If Military Tribunals don't work for terror trials, why keep supporting them?
Trying terrorist in Military Tribunals may be a popular idea with the right. No question that we all feel a desire for revenge. There’s something internally satisfying about cutting such people no slack, even about torturing them. But is that the best way to get results?
Since 9/11, we have tried and convicted 195 people in “criminal cases arising from terrorism that is associated—organizationally, financially, or ideologically—with self-described ‘jihadist’ or Islamic-extremist groups like al-Qaida.” This is per non-partisan Human Rights First. The Bush administration tried only three people in Military Commissions and those convictions were subject to a series of appeals that handed Bush setback after setback all the way to the US Supreme Court. Because of legal challenges, two of the three men convicted were later released by Bush. One went to Yemen, where he became a top operative of Al Qaida in the Arabian Peninsula and trained and armed the Christmas Day underwear bomber.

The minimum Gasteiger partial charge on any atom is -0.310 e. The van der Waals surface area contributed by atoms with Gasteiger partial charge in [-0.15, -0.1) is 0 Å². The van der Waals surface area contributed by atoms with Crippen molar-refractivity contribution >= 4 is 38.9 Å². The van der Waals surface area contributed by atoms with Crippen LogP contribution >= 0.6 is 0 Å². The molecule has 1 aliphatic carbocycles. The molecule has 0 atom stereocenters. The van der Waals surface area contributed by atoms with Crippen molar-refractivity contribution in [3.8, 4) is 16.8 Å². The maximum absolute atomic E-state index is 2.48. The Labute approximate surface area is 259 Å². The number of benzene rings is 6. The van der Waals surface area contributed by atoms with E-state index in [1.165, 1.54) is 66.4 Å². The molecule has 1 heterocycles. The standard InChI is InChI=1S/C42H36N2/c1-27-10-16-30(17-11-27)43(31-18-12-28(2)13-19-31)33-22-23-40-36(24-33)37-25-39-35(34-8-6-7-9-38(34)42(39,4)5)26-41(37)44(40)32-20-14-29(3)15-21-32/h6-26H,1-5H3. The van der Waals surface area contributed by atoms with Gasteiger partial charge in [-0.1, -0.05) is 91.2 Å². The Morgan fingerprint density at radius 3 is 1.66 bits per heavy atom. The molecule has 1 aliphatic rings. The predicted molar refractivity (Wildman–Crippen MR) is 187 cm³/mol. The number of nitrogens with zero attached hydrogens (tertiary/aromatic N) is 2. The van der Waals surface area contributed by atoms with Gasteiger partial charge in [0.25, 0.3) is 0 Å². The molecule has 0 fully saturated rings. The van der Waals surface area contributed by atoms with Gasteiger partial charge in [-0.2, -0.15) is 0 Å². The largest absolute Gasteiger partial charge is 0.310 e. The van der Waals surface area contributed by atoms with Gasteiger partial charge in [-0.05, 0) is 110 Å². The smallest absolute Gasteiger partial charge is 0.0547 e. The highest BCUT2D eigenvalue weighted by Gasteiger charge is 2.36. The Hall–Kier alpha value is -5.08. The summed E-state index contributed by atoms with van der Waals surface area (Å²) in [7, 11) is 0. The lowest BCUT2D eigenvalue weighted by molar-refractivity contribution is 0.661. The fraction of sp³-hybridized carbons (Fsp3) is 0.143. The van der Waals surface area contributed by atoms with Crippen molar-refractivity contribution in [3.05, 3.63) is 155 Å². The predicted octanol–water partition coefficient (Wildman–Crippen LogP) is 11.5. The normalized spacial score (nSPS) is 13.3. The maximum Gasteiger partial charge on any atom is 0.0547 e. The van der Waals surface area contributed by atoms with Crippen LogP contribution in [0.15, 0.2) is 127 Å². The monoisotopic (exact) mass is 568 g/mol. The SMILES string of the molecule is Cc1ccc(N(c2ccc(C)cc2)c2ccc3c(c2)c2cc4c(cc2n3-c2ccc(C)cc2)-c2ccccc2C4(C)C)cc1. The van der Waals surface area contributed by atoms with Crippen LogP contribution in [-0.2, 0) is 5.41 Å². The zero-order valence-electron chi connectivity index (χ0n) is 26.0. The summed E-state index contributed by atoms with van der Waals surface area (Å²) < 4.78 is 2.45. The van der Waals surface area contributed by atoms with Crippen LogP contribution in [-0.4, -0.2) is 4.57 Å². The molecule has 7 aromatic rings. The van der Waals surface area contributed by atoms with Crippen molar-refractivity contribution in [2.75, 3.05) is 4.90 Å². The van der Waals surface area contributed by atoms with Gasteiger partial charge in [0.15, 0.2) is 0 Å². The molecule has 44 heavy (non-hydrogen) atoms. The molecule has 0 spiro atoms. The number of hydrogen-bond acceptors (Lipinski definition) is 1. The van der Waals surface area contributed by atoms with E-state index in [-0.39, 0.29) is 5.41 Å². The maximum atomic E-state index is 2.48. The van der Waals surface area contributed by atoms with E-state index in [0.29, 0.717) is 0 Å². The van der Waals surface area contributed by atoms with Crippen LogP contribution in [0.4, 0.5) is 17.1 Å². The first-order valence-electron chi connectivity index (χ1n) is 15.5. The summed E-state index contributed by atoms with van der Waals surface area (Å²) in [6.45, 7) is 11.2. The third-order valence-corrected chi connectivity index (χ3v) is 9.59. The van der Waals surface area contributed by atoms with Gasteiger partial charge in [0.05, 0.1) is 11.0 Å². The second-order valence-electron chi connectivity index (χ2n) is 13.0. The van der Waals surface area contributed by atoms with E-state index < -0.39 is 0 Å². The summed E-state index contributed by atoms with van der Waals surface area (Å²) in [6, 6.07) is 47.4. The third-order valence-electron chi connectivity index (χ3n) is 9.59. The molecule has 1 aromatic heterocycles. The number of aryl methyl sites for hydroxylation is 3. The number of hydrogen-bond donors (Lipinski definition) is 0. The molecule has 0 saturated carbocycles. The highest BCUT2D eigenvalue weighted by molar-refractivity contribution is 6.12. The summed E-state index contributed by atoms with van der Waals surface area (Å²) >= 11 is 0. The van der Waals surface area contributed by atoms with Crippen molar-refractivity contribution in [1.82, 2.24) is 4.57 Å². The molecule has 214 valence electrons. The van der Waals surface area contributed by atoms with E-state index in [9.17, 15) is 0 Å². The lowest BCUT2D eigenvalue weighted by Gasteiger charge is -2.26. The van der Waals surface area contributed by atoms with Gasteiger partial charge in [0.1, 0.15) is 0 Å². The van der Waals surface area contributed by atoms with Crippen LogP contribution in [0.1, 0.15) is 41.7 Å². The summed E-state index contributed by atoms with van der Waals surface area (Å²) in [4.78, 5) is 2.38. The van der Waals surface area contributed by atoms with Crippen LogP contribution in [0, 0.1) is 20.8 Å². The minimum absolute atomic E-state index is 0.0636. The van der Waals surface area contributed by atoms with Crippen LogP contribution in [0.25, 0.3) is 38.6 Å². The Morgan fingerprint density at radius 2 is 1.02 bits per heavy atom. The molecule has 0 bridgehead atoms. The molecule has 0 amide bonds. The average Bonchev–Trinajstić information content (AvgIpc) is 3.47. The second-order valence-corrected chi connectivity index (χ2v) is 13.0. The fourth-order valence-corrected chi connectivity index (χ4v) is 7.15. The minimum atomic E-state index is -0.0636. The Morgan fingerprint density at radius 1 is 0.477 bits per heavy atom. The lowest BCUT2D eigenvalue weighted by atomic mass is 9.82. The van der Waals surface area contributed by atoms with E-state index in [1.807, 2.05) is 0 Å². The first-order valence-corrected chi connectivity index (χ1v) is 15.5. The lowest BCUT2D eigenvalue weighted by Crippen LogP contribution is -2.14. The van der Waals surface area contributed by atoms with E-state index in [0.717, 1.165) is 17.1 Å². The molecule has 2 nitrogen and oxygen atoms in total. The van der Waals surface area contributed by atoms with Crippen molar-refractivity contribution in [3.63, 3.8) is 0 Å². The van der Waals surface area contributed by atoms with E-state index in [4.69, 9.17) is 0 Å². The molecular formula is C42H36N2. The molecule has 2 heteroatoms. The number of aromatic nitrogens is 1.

With such a dramatic difference in success rates, why must we politicize the fight against terror? Why not use what works instead of insisting on ideology even when it runs head-on into facts?